Giada Calabrese, from southern Italy, arrived in London in February 2020. She says the past year has been tough, but that she feels lucky to have a job. 

 

Credit:

Orla Barry/The World 

As travel restrictions are being lifted and Britain comes out of lockdown, some EU nationals are attempting to come to the UK to work, but several have received a less-than-welcome response from immigration authorities. 

Citizens from Spain, Italy and Bulgaria have recounted stories of being stopped by UK border police and held in detention centers. Some came for job interviews, but were prevented from entering the UK because they didn’t have a work visa.

the3Million, a campaign group that represents the interests of EU citizens in Britain, says this breaches the new immigration rules which state that European nationals can enter the UK to do job interviews without a visa. 

Head of policy with the group, Luke Piper, said the rules are not sufficiently clear and the tactics of immigration authorities in the past month have been unnecessarily harsh.

“It’s quite disproportionate behavior from the UK authorities. In the cases we've seen, it does appear that the UK authorities have been quite heavy-handed in these instances."

Luke Piper, head of policy, the3Million

“It’s quite disproportionate behaviour from the UK authorities. In the cases we've seen it does appear that the UK authorities have been quite heavy-handed in these instances,” he said. 

Marta Lomartire, a young Italian woman who arrived at Heathrow airport in mid-April to visit her cousin, an NHS doctor, recounted how she was stopped by authorities and locked up in a detention center for the night. She spoke little English and had her belongings removed. Her cousin Giuseppe Picchieri, a microbiologist, said he didn’t realize she would need a visa if she was staying with him and helping babysit his children.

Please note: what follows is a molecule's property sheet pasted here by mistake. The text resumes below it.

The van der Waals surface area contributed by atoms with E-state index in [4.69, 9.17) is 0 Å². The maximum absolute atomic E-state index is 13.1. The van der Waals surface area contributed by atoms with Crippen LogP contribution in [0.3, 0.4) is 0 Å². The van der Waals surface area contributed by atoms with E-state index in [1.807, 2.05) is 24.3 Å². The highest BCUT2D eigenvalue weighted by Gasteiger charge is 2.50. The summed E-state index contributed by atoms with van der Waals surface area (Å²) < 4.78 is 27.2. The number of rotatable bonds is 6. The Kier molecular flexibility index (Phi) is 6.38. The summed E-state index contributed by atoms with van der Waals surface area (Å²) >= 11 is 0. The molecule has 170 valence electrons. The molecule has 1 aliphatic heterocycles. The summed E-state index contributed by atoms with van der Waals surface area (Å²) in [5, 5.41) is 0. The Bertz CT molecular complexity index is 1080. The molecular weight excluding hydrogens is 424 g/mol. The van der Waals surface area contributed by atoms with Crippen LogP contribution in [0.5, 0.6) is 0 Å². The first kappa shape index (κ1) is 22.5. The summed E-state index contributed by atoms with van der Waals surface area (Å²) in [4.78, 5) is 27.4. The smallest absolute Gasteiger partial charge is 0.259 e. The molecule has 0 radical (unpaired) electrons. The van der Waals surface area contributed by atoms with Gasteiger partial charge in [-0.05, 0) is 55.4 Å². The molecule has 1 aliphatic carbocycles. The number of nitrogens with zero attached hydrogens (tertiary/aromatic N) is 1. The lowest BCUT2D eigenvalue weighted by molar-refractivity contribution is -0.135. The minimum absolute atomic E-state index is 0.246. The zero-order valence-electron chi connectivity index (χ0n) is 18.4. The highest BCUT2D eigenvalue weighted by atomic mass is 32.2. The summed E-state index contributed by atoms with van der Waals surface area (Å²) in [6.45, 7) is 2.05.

The experience was traumatizing for her, Picchieri said, as she thought she was being taken to prison. With her phone confiscated, she had no way of communicating with anyone. 

The EU has also criticized the actions of UK border police, calling their response over the last few weeks disproportionate and heavy-handed.

Lomartire has since returned to Italy. 

In the last few days, the UK’s Home Office has issued new guidance to its border force, saying EU citizens should not be held at detention centers, but, where appropriate, should be granted bail instead. 

Piper said the recent actions of immigration authorities could well impact EU workers thinking of coming to Britain to work in hospitality.

“It wouldn't surprise me if people would be a little bit deterred by these stories, and it doesn't send a positive message. I think it's damaging,” Piper said. 

UK Hospitality, a trade body for the restaurant industry, believes much of the current staff shortages are being driven by the impact of the pandemic. Chief Executive Officer Kate Nicholls said there is a lack of confidence in the hospitality sector, because workers have seen restaurants repeatedly closed during lockdowns. 

She is calling on the British government to introduce a temporary visa for foreign nationals that could help the UK economy and, in particular, the hospitality industry. Australia is considering such a visa, she said.

“I think the Australian model of a coronavirus recovery visa, a temporary visa for workers coming to work in those parts of the economy that are deemed critical to recovery, of which tourism and hospitality is one, would be incredibly helpful to get the country back on its feet.”

Kate Nicholls, CEO, UK Hospitality

“I think the Australian model of a coronavirus recovery visa, a temporary visa for workers coming to work in those parts of the economy that are deemed critical to recovery, of which tourism and hospitality is one, would be incredibly helpful to get the country back on its feet.”

In spite of staff shortages, Il Portico owner James Chiavarini is hoping to be fully booked for the week ahead. This might mean staff will have to work a bit harder, he said. Restaurant manager Antonio Larrea agrees. 

Whatever happens, they will never turn customers away, he said. 

“We will never cut tables because we are short of staff,  it’s better for us to work harder than to do that.”